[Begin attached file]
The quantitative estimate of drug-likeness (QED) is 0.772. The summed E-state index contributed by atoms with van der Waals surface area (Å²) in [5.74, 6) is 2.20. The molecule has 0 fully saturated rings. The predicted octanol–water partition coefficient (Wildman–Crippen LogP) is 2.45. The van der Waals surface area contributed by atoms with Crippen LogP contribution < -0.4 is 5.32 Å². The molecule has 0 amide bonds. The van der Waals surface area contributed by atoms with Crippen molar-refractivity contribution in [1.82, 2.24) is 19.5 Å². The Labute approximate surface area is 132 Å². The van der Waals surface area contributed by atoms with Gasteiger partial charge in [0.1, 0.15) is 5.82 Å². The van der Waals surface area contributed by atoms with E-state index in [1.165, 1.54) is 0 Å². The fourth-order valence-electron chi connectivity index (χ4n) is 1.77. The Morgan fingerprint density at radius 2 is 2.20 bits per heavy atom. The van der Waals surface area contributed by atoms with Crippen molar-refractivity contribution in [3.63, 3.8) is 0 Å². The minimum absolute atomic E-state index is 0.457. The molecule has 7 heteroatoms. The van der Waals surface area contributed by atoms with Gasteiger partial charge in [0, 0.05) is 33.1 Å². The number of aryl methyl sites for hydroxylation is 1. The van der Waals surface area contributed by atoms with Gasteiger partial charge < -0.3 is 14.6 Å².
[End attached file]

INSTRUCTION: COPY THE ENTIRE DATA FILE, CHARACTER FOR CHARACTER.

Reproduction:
The quantitative estimate of drug-likeness (QED) is 0.772. The summed E-state index contributed by atoms with van der Waals surface area (Å²) in [5.74, 6) is 2.20. The molecule has 0 fully saturated rings. The predicted octanol–water partition coefficient (Wildman–Crippen LogP) is 2.45. The van der Waals surface area contributed by atoms with Crippen LogP contribution < -0.4 is 5.32 Å². The molecule has 0 amide bonds. The van der Waals surface area contributed by atoms with Crippen molar-refractivity contribution in [1.82, 2.24) is 19.5 Å². The Labute approximate surface area is 132 Å². The van der Waals surface area contributed by atoms with Gasteiger partial charge in [0.1, 0.15) is 5.82 Å². The van der Waals surface area contributed by atoms with E-state index in [1.165, 1.54) is 0 Å². The fourth-order valence-electron chi connectivity index (χ4n) is 1.77. The Morgan fingerprint density at radius 2 is 2.20 bits per heavy atom. The van der Waals surface area contributed by atoms with Crippen molar-refractivity contribution in [3.63, 3.8) is 0 Å². The minimum absolute atomic E-state index is 0.457. The molecule has 7 heteroatoms. The van der Waals surface area contributed by atoms with Gasteiger partial charge in [0, 0.05) is 33.1 Å². The number of aryl methyl sites for hydroxylation is 1. The van der Waals surface area contributed by atoms with Gasteiger partial charge < -0.3 is 14.6 Å².